The zero-waste lifestyle
By now, each of us has an idea of zero-waste and we have already talked about the topic a few times on this blog. Nevertheless, today I would like to go into more detail about what the zero-waste lifestyle is and what it is based on.
What exactly is zero waste?
Zero-waste means living without creating waste. Realistically speaking, that's not possible at all. When we breathe, when we live, garbage and waste are created. We would only be able to get by without waste if we didn't live at all.
Therefore, the “zero” in zero-waste should be understood as a kind of ideal state, as a goal that we want to work towards.
Admittedly, the term “zero-waste” may not be entirely optimal. He seems intimidating and so incredibly huge and unreachable. There are therefore many on the Internet who move away from this term...
With the zero-waste lifestyle, we are supposed to imitate nature to a certain extent, which produces “waste” in a cycle and converts it back into something useful. So we should take responsibility again for what we send out into the world.
The actual goals of a zero-waste lifestyle are not to produce not one gram of waste, but rather:
- To reduce waste and, if possible, avoid creating it
- To use what we have for as long and sensibly as possible
- And so we can appreciate our owners and our possessions more again
Why something has to change
Following these principles can be hard. We live in a throwaway society in which no value is placed on the natural cycle. Products are created from valuable raw materials and materials, only to be used an average of five times. After these few times of use, the products end up in a kind of hole in the ground to remain there for eternity. As a society, we assume that we have infinite resources at our disposal. And that's exactly where the crux of the matter lies: we don't have infinite resources. Every year there is a “World Depletion Day”.
This is the day of the current year when human demand for renewable resources exceeds the Earth's supply and capacity to reproduce those resources that year.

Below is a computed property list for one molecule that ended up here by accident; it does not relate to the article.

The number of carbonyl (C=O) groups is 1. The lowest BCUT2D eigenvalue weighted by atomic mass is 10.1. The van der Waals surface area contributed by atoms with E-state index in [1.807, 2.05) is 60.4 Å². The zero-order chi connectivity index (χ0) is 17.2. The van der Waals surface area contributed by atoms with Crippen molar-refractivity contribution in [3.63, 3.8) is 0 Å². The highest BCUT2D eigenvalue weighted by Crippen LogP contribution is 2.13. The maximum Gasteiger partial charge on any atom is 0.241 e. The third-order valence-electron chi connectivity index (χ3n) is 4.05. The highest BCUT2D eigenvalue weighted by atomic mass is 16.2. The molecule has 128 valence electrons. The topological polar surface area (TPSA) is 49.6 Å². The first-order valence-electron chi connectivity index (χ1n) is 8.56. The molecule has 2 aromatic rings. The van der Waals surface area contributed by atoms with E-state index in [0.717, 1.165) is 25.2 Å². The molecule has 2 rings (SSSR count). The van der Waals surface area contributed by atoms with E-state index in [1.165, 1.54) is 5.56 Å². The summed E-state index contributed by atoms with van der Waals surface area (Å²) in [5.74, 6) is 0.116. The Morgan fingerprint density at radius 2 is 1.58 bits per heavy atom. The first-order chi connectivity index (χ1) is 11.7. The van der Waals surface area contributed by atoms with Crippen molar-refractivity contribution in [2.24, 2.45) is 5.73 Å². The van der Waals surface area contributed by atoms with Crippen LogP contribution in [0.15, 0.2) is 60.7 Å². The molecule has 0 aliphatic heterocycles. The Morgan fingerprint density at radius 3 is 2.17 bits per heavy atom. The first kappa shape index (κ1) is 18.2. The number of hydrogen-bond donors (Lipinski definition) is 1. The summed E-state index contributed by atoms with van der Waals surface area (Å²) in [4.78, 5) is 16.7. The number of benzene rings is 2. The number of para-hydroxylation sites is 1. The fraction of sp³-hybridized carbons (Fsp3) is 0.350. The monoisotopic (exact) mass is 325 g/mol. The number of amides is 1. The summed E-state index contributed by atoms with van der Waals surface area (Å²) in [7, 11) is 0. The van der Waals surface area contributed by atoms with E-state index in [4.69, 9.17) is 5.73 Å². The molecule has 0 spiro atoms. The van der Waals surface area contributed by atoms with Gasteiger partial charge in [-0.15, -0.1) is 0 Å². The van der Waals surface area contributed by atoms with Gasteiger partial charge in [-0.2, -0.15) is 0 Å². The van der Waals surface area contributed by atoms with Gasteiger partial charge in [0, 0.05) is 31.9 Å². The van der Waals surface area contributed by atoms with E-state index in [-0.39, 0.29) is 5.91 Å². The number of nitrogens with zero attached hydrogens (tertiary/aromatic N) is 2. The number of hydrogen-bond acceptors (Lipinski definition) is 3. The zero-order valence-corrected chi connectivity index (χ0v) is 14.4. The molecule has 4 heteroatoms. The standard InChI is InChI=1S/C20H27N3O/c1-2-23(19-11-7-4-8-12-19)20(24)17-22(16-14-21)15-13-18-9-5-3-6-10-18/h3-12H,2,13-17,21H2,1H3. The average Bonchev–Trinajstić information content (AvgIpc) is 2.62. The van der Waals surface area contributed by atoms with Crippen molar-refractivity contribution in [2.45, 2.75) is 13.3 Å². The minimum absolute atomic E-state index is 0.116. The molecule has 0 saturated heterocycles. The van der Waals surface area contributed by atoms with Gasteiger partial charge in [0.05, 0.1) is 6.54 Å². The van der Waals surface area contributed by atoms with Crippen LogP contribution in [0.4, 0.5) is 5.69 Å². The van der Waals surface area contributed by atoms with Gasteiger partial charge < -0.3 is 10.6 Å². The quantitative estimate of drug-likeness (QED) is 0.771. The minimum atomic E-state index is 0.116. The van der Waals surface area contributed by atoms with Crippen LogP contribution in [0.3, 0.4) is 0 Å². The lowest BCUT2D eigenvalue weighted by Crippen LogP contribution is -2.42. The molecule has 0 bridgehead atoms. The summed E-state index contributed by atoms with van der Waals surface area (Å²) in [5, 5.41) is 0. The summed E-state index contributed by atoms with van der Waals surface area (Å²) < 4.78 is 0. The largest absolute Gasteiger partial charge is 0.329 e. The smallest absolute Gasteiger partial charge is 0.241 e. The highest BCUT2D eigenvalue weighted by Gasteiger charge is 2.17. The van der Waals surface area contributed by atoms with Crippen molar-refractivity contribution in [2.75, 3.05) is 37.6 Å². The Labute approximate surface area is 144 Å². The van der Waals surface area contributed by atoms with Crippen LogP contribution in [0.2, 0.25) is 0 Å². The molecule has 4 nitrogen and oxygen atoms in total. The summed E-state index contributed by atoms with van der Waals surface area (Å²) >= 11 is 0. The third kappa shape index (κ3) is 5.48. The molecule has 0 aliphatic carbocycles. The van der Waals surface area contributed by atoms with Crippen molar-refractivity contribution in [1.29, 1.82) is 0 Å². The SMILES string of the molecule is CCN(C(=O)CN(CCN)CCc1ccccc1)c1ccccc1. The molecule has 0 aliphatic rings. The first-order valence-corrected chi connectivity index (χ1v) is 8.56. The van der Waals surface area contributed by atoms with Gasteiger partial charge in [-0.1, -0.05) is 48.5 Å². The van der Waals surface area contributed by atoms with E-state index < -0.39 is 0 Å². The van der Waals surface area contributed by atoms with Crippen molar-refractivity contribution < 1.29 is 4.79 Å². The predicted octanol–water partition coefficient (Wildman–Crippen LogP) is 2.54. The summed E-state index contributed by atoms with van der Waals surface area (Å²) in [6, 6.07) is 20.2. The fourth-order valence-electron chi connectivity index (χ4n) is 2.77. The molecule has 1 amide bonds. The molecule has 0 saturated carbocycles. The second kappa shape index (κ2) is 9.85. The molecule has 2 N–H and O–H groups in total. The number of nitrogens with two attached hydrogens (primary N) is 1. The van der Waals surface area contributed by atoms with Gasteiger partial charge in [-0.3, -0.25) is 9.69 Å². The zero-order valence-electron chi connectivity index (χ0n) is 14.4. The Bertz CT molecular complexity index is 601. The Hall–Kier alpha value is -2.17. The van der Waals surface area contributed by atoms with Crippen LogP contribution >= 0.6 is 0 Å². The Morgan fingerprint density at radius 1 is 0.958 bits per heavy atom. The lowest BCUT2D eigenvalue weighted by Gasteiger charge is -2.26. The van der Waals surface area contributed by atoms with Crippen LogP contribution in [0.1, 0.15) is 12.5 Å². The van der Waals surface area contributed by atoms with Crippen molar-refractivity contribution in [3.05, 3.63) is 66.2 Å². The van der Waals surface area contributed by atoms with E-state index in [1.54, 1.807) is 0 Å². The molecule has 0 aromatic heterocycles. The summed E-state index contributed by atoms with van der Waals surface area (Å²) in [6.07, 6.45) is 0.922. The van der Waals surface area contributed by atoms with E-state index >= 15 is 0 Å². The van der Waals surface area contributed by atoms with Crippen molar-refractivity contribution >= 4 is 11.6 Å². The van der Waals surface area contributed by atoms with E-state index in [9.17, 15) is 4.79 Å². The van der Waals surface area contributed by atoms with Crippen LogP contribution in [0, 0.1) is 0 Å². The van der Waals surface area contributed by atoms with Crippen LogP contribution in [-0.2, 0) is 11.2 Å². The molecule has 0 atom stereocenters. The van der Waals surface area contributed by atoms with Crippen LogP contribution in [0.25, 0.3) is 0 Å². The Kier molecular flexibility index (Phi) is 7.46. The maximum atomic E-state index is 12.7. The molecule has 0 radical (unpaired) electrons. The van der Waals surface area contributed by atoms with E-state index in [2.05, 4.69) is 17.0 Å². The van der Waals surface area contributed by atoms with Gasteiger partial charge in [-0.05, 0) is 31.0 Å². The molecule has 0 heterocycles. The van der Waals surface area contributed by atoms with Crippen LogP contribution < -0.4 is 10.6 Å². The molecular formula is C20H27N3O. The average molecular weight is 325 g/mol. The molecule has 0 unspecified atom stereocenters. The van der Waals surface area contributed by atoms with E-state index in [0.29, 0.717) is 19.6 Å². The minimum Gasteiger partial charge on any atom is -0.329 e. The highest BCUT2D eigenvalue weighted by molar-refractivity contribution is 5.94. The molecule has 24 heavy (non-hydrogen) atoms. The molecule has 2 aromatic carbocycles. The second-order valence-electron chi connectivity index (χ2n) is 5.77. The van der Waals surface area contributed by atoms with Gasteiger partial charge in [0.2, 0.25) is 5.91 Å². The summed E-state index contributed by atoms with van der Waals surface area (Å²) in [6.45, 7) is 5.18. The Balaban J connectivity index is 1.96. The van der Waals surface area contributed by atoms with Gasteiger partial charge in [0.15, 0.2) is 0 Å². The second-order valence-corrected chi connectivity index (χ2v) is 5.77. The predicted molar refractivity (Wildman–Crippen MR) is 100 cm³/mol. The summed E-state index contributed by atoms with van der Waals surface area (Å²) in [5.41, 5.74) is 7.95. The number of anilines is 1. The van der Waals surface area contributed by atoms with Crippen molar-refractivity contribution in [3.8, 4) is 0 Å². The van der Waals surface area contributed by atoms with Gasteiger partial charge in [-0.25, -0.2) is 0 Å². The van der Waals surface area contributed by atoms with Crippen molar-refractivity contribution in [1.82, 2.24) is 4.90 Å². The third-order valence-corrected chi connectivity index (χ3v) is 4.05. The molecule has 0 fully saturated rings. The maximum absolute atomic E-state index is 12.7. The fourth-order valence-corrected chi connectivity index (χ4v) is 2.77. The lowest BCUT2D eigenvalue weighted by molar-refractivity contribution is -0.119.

And we reach this day a little earlier every year: in 2008 it was September 23rd, but in 2018 it was August 1st. This can't continue like this in the long run...
A German produces 0.6 kg of packaging waste per day. That's 220 kg per person per year... This puts us in the top spot in Europe. Although the Americans are significantly worse at 2 kg per day, I think it is clear what dimensions we are talking about here.
Out of sight, out of mind...
Bought, opened, threw away. The packaging materials often disappear from our sight in seconds. We focus on what's in the packaging and often don't realize how much the packaging itself can make a difference.
Then the garbage collection comes once a week and, hey presto, we no longer have anything to do with all the garbage.
So we never really have to deal with our consumption.
But the zero-waste lifestyle is far too...
Some people complain that the zero-waste lifestyle is far too restrictive. It would also not cover enough areas and would not include issues such as climate change, environmental racism or the ecological footprint.
The thing is that all of these issues are interconnected. If climate change wasn't an issue, the zero-waste movement probably wouldn't exist to this extent. All of these topics are closely intertwined and partly depend on each other. A lifestyle in which you want to produce as little waste as possible actually includes many of these things!
As already described at the beginning, the term “zero-waste” is perhaps a bit too idealistic. Even if the goal behind the term can never really be achieved, the term still represents a goal that can at least be worked towards .
“Nobody will ever be able to live completely without waste,” argue critics. That may be true, but that is no reason not to pay attention to accumulating and creating less waste.
The zero-waste lifestyle is not about perfection. It's about making better decisions. We are all human. We all do our best and that's okay. It is clear that you cannot live from now on without producing a lot of waste. That takes time and also strength. Nevertheless, every beginning is just a beginning.
Strictly speaking, with the zero-waste principle we want to fundamentally change our consumer behavior: recognize the value of our belongings. Focusing on life itself instead of collecting junk that we don't actually need.
The 5 R's of the zero-waste lifestyle offer a very clear approach. In this one In this blog post I'll go into more detail about each of the 5 R's. There you will learn how you can use them to make good decisions. Because as a consumer you have more power than you initially think - it starts with us.
If you would like to find out more about the topics of sustainability, mindfulness or healthy eating, take a look here over.